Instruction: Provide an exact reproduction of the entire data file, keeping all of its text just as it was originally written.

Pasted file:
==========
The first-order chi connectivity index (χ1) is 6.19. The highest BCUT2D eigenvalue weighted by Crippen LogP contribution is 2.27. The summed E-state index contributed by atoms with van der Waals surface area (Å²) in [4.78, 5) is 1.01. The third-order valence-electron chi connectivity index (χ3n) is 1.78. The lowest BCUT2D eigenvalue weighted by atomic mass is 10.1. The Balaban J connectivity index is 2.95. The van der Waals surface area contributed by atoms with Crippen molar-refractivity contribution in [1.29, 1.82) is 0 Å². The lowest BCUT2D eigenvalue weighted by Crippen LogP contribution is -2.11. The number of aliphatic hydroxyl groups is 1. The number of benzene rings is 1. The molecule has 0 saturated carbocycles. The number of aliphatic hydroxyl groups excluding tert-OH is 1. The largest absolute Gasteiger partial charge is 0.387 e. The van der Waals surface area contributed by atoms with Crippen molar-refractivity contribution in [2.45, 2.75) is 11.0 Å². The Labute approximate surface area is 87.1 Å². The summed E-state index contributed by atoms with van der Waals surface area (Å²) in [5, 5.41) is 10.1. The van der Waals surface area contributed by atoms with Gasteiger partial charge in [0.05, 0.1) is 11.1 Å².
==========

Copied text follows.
The first-order chi connectivity index (χ1) is 6.19. The highest BCUT2D eigenvalue weighted by Crippen LogP contribution is 2.27. The summed E-state index contributed by atoms with van der Waals surface area (Å²) in [4.78, 5) is 1.01. The third-order valence-electron chi connectivity index (χ3n) is 1.78. The lowest BCUT2D eigenvalue weighted by atomic mass is 10.1. The Balaban J connectivity index is 2.95. The van der Waals surface area contributed by atoms with Crippen molar-refractivity contribution in [1.29, 1.82) is 0 Å². The lowest BCUT2D eigenvalue weighted by Crippen LogP contribution is -2.11. The number of aliphatic hydroxyl groups is 1. The number of benzene rings is 1. The molecule has 0 saturated carbocycles. The number of aliphatic hydroxyl groups excluding tert-OH is 1. The largest absolute Gasteiger partial charge is 0.387 e. The van der Waals surface area contributed by atoms with Crippen molar-refractivity contribution in [2.45, 2.75) is 11.0 Å². The Labute approximate surface area is 87.1 Å². The summed E-state index contributed by atoms with van der Waals surface area (Å²) in [5, 5.41) is 10.1. The van der Waals surface area contributed by atoms with Gasteiger partial charge in [0.05, 0.1) is 11.1 Å².